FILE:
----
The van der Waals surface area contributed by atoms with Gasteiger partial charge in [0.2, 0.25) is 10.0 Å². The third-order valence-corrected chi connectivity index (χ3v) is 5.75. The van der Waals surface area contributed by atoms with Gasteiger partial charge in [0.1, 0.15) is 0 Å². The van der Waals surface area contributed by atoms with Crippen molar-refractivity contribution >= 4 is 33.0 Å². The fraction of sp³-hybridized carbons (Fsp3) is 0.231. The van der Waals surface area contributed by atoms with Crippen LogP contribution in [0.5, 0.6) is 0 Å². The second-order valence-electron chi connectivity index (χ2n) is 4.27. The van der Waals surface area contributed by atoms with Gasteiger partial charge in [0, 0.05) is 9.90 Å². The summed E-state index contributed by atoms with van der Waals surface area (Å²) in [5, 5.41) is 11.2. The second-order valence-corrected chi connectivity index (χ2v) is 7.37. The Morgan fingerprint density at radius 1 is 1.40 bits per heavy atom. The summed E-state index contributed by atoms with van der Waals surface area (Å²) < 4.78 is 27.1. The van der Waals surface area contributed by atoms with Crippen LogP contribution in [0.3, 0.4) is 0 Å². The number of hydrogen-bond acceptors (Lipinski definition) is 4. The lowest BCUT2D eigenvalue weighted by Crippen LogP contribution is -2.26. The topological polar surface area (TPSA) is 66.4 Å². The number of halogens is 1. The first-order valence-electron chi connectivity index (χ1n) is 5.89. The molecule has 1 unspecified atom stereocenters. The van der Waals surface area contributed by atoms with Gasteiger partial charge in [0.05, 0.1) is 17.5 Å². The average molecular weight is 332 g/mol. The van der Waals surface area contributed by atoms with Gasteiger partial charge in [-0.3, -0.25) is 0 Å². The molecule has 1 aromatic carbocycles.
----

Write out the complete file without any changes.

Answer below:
The van der Waals surface area contributed by atoms with Gasteiger partial charge in [0.2, 0.25) is 10.0 Å². The third-order valence-corrected chi connectivity index (χ3v) is 5.75. The van der Waals surface area contributed by atoms with Gasteiger partial charge in [0.1, 0.15) is 0 Å². The van der Waals surface area contributed by atoms with Crippen molar-refractivity contribution >= 4 is 33.0 Å². The fraction of sp³-hybridized carbons (Fsp3) is 0.231. The van der Waals surface area contributed by atoms with Crippen LogP contribution in [0.5, 0.6) is 0 Å². The second-order valence-electron chi connectivity index (χ2n) is 4.27. The van der Waals surface area contributed by atoms with Gasteiger partial charge in [0, 0.05) is 9.90 Å². The summed E-state index contributed by atoms with van der Waals surface area (Å²) in [5, 5.41) is 11.2. The second-order valence-corrected chi connectivity index (χ2v) is 7.37. The Morgan fingerprint density at radius 1 is 1.40 bits per heavy atom. The summed E-state index contributed by atoms with van der Waals surface area (Å²) < 4.78 is 27.1. The van der Waals surface area contributed by atoms with Crippen LogP contribution in [0.3, 0.4) is 0 Å². The number of hydrogen-bond acceptors (Lipinski definition) is 4. The lowest BCUT2D eigenvalue weighted by Crippen LogP contribution is -2.26. The topological polar surface area (TPSA) is 66.4 Å². The number of halogens is 1. The first-order valence-electron chi connectivity index (χ1n) is 5.89. The molecule has 1 unspecified atom stereocenters. The van der Waals surface area contributed by atoms with Gasteiger partial charge in [0.05, 0.1) is 17.5 Å². The average molecular weight is 332 g/mol. The van der Waals surface area contributed by atoms with Gasteiger partial charge in [-0.3, -0.25) is 0 Å². The molecule has 1 aromatic carbocycles.